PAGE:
Asks plaintiffs to have faith in govt, parliament, says cannot interfere in executive matters

IHC shows restraint while deciding corona pleas

Asks plaintiffs to have faith in govt, parliament, says cannot interfere in executive matters

Saqib Bashir April 13, 2020
ISLAMABAD: The Islamabad High Court (IHC) has advised plaintiffs to have faith in the government and parliament and restrained itself from interfering in the affairs of the executive while deciding a number of petitions filed in the wake of the coronavirus outbreak.

On February 11, parents of some students stranded in China’s Wuhan city – the epicenter of novel coronavirus – moved the IHC, requesting the court to order the government to repatriate the students.

During five hearings of the case, the court did not release any order despite pressure of the parents. The court in its ruling observed that the job of the executive must be performed by the government.

In each of the hearings, the foreign ministry presented a progress report in the court. The government gave detailed information to the parents in compliance of the court directives and also supplied essentials to the stranded students, including food and money.

However, the court did not order the government to evacuate the students – a decision that later proved to be judicious after rapid spread of the disease in Pakistan.

Students safer in China than back at home: IHC

On March 30, the court declined a plea demanding judicial inquiry into alleged role of Special Assistant to the Prime Minister on Overseas Pakistanis Zulfi Bukhari in allowing infected pilgrims from Iran to move to their native areas without undergoing quarantine or isolation.

In its written order, the court ruled that the coronavirus challenge could only be overcome through national unity and that it was not the right time to cast doubt on the intentions of the government. It said it is not right to divert the government's attention from the measures taken against coronavirus.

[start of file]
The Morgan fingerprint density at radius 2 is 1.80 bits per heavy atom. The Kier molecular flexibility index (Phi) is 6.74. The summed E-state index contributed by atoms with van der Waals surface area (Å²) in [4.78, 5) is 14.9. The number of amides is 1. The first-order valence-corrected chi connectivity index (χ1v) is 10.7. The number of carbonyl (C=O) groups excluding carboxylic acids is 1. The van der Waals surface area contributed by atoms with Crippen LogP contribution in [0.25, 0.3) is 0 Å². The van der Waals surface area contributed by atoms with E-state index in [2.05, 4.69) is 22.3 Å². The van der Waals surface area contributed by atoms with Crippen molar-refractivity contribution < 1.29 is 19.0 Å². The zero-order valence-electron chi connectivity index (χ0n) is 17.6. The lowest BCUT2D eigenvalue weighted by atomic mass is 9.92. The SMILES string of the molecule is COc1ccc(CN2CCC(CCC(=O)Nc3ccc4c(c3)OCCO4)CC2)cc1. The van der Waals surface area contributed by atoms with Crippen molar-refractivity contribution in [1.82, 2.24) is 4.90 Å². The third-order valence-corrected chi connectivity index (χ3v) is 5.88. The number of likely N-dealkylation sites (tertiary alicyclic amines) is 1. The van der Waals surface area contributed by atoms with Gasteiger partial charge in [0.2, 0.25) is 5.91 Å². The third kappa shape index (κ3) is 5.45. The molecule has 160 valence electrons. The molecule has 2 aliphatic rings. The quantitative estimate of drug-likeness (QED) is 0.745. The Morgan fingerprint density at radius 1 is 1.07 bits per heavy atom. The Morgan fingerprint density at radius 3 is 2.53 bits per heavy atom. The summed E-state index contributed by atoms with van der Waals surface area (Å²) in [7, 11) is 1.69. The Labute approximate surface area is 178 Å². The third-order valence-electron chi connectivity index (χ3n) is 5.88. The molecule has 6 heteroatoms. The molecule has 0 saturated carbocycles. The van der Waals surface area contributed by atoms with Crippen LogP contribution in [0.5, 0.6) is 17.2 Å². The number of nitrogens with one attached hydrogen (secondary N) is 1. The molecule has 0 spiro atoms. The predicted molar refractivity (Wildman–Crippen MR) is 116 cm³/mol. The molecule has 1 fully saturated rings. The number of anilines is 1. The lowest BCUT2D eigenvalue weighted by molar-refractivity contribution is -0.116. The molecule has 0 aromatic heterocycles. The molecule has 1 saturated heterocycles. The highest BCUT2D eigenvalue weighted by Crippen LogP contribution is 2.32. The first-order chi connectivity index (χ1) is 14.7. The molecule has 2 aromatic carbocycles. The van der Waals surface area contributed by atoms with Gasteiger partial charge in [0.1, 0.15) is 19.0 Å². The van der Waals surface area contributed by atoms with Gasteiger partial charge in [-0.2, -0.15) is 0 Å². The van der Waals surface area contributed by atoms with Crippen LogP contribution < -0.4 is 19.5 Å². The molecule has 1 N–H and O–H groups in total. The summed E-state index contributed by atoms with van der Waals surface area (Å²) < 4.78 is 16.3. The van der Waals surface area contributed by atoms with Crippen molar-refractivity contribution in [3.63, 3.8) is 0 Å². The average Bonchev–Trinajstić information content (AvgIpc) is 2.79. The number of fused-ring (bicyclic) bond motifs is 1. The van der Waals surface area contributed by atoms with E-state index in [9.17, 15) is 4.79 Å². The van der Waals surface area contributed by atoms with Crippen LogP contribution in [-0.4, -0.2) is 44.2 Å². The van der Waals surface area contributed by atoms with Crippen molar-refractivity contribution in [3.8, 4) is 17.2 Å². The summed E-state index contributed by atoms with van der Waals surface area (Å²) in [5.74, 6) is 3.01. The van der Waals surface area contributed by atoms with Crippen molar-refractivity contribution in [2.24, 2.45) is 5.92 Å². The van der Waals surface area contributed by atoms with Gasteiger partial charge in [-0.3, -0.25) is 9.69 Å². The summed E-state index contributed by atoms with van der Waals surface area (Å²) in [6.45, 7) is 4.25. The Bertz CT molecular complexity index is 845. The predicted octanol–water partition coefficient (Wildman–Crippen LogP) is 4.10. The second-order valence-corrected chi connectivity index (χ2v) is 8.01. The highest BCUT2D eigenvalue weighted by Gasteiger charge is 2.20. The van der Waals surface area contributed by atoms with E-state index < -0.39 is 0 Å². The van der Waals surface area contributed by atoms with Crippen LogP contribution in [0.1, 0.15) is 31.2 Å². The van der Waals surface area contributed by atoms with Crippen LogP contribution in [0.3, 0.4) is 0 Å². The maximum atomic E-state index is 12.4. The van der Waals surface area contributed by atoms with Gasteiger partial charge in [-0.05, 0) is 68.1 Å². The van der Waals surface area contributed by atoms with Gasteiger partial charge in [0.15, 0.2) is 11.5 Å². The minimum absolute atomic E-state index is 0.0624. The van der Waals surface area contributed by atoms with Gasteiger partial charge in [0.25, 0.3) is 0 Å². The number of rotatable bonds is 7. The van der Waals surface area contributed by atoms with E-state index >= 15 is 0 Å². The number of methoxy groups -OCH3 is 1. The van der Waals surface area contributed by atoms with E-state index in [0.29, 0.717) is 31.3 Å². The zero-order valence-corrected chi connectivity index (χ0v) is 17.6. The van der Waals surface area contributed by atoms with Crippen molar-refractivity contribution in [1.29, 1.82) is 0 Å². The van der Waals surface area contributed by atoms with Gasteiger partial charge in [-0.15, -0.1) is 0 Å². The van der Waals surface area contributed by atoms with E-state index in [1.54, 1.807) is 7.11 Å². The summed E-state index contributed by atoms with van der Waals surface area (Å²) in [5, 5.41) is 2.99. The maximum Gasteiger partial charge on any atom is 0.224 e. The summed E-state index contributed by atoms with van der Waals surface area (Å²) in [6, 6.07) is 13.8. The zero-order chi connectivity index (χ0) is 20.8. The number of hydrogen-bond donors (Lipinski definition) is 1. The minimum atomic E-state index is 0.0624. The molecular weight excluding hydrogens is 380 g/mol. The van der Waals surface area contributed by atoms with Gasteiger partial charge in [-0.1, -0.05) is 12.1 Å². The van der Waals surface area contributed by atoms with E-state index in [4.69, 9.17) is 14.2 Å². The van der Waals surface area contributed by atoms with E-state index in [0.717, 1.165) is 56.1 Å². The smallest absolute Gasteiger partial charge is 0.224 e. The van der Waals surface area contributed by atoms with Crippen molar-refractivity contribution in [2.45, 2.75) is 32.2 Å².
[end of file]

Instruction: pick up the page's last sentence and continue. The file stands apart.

On April 1, the court dismissed a petition seeking evacuation of pilgrims stranded in Iran and Iraq, declaring it as non-maintainable. It observed that it was crucial to trust the government.

It noted that the entire world is infected by the virus. The court cannot intervene in the matter in the presence of the parliament and the executive. The issue pertains to parliament and the foreign ministry and not the court. The judiciary will not embroil itself in any dispute, it said.

On April 2, the court turned down another petition demanding provision of essential goods to the citizens including food and clothes during lockdowns. The court declared that the judiciary will not intervene in the matters of the executive in a situation of crisis.

The court ruled that there is an emergency situation at the global level and it cannot be declared that the government is not doing anything for the citizens. Not just Pakistan but the entire world is facing difficult circumstances due to coronavirus.

On April 3, the court dismissed another petition against government's order to use of three and four-star hotels in Islamabad as quarantine centers. Declaring the plea as unmaintainable, the court stated that the petition is being rejected in view of the larger public interest.

It said these are extraordinary circumstances in which public interest supersedes private interest. Measures taken against spread of coronavirus are indeed meant for public interest, it added.

On April 13, the court turned down a petition filed by elected public representatives against formation of the Corona Relief Tiger Force and declared that the court was exercising judicial restraint by not intervening in matters of the executive.

The court said it would not issue any order which could hamper government's efforts against spread of coronavirus. It said the federal and the provincial governments are taking steps to combat coronavirus. It said the government is taking measures to counter the challenging situation


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